How to win over conservatives: Mitch McConnell's desperate gun gambit

The Kentucky senator, never one of the Tea Party’s favorites, does his best to win over the activist crowd

By Elias Isquith
March 6, 2014 10:02PM (UTC)
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Mitch McConnell (Reuters/Joshua Roberts)

Despite his victory over Tea Party-backed challenger Matt Bevin in Kentucky’s upcoming GOP primary looking all but guaranteed, Sen. Minority Leader Mitch McConnell — who has always had a uneasy if not downright toxic relationship with the Tea Party — tried his best during a Thursday morning speech at CPAC to prove to the crowd that he was just as wing-nutty as the next guy.

After walking on stage with a prop gun and delivering a lengthy paean to outgoing GOP Sen. Tom Coburn (one of the Tea Party’s favorite senators), McConnell kicked things off with a joke seemingly plucked straight out of a Dennis Miller act. “The president of the United States has treated the Constitution worse than a placemat at Denny’s,” McConnell said and then paused, likely hoping for a more boisterous response from his audience than the tepid chuckles he received.


But the leader of the Republicans in the Senate soon dispensed with attempts at humor, transitioning immediately into an angry condemnation of the Democratic Party — and New York Sen. Chuck Schumer, in particular.

“It never stops,” McConnell said. “It’s just about power for these people. They’ll actually do anything to keep it.” After referencing the so-called IRS scandal — which has been mentioned by nearly every CPAC speaker thus far — McConnell said New York’s senior senator wanted to “make it even harder for conservatives to exercise their first amendment rights.”

Moving on from decrying the oppression of conservatives by the IRS, McConnell next argued that President Obama and his fellow Democrats had overseen an economy that was more unequal, more plutocratic, and more stratified than ever. They did this, McConnell said, by playing “the greatest con game in modern American politics ... the idea that more government is good for the little guy."


“Under this president and Harry Reid,” McConnell continued, "the rich have gotten richer, the poor have gotten poorer, and the middle class is being squeezed like never before. Their Wall Street reforms have shuttered community banks while the biggest banks on Wall Street are getting even bigger.”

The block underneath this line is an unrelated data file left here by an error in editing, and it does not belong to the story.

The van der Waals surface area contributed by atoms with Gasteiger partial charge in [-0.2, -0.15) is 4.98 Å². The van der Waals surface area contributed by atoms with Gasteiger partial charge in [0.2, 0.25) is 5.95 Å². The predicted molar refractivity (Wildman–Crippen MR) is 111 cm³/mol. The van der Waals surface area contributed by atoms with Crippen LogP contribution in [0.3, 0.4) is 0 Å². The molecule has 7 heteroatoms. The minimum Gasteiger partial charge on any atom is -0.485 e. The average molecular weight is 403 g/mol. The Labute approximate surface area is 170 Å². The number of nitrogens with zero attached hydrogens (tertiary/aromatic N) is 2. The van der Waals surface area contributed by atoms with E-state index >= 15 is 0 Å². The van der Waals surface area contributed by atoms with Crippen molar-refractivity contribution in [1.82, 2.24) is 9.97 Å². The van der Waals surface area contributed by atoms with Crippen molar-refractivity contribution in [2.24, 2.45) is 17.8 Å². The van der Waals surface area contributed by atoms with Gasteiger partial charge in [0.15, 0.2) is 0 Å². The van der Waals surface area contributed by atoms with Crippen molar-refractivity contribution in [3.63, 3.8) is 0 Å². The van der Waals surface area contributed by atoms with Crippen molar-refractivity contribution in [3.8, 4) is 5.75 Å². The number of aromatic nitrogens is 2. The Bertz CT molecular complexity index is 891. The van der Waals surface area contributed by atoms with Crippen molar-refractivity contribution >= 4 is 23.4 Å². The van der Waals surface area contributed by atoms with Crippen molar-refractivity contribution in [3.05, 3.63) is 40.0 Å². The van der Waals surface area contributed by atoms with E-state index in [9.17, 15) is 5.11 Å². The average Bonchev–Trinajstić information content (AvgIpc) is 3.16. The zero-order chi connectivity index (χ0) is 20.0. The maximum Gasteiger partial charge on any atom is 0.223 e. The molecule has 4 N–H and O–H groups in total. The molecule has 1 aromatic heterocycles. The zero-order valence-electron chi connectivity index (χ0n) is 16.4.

How did McConnell explain the seeming disconnect between the Democrats’ describing themselves as concerned with inequality while at the same time perpetuating and intensifying a rigid class system? According to the Kentucky senator, this was the media’s fault.

The media “doesn’t even notice,” McConnell said, because “they’re too busy trying to fix Benghazi for Hillary.”


Awkward as McConnell’s attempts to endear himself to the crowd may have been, it was clear by the end of the speech that there was a plan behind the his pandering — to convince CPAC’s activist audience to entrust him with the position of Senate Majority Leader next year if the GOP retakes control of the upper chamber, as most here expect it to do.

“If I’m given the opportunity to lead the U.S. Senate next year,” McConnell promised, “I won’t let you down. I will lead with integrity [and] we will fight tooth and nail for conservative reforms to put this country back on track.”


“We will govern with an understanding that future of this country depends on our success,” McConnell continued before vowing that, under his stewardship, Republicans in the Senate would ensure that "the same-old socialist notions that never pan our will finally be put to rest.”

While McConnell’s remarks were received with a polite round of applause, there were no celebratory gunshots to be heard as he exited the stage.

Elias Isquith

Elias Isquith is a former Salon staff writer.

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